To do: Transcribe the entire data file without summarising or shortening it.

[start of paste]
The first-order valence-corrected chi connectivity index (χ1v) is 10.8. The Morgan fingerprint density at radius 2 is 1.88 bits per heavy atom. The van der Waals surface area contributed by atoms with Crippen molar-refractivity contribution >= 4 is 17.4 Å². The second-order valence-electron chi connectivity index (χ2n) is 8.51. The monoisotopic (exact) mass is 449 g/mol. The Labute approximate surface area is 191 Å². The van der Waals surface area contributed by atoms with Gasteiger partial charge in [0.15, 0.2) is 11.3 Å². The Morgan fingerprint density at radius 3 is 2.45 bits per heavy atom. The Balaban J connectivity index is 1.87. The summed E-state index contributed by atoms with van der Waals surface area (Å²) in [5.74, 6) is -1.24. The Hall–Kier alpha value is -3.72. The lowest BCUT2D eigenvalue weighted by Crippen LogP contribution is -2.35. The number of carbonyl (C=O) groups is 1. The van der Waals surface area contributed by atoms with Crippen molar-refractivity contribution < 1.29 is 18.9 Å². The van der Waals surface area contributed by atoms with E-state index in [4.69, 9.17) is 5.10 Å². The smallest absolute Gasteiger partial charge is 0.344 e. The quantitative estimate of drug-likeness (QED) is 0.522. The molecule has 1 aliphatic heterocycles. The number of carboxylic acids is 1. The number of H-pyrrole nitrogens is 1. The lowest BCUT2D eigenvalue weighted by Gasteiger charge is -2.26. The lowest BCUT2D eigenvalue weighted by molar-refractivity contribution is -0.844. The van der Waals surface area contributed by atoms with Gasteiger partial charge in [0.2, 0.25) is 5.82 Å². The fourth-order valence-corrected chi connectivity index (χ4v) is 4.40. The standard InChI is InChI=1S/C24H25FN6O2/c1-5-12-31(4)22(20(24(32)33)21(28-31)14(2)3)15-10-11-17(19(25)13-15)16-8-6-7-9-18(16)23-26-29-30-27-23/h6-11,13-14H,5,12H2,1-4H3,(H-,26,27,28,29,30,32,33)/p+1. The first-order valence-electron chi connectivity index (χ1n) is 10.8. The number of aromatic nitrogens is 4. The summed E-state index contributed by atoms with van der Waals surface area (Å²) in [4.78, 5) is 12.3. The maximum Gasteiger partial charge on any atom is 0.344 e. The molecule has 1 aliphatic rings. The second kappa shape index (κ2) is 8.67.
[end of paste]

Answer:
The first-order valence-corrected chi connectivity index (χ1v) is 10.8. The Morgan fingerprint density at radius 2 is 1.88 bits per heavy atom. The van der Waals surface area contributed by atoms with Crippen molar-refractivity contribution >= 4 is 17.4 Å². The second-order valence-electron chi connectivity index (χ2n) is 8.51. The monoisotopic (exact) mass is 449 g/mol. The Labute approximate surface area is 191 Å². The van der Waals surface area contributed by atoms with Gasteiger partial charge in [0.15, 0.2) is 11.3 Å². The Morgan fingerprint density at radius 3 is 2.45 bits per heavy atom. The Balaban J connectivity index is 1.87. The summed E-state index contributed by atoms with van der Waals surface area (Å²) in [5.74, 6) is -1.24. The Hall–Kier alpha value is -3.72. The lowest BCUT2D eigenvalue weighted by Crippen LogP contribution is -2.35. The number of carbonyl (C=O) groups is 1. The van der Waals surface area contributed by atoms with Crippen molar-refractivity contribution < 1.29 is 18.9 Å². The van der Waals surface area contributed by atoms with E-state index in [4.69, 9.17) is 5.10 Å². The smallest absolute Gasteiger partial charge is 0.344 e. The quantitative estimate of drug-likeness (QED) is 0.522. The molecule has 1 aliphatic heterocycles. The number of carboxylic acids is 1. The number of H-pyrrole nitrogens is 1. The lowest BCUT2D eigenvalue weighted by Gasteiger charge is -2.26. The lowest BCUT2D eigenvalue weighted by molar-refractivity contribution is -0.844. The van der Waals surface area contributed by atoms with Gasteiger partial charge in [0.2, 0.25) is 5.82 Å². The fourth-order valence-corrected chi connectivity index (χ4v) is 4.40. The standard InChI is InChI=1S/C24H25FN6O2/c1-5-12-31(4)22(20(24(32)33)21(28-31)14(2)3)15-10-11-17(19(25)13-15)16-8-6-7-9-18(16)23-26-29-30-27-23/h6-11,13-14H,5,12H2,1-4H3,(H-,26,27,28,29,30,32,33)/p+1. The first-order valence-electron chi connectivity index (χ1n) is 10.8. The number of aromatic nitrogens is 4. The summed E-state index contributed by atoms with van der Waals surface area (Å²) in [4.78, 5) is 12.3. The maximum Gasteiger partial charge on any atom is 0.344 e. The molecule has 1 aliphatic rings. The second kappa shape index (κ2) is 8.67.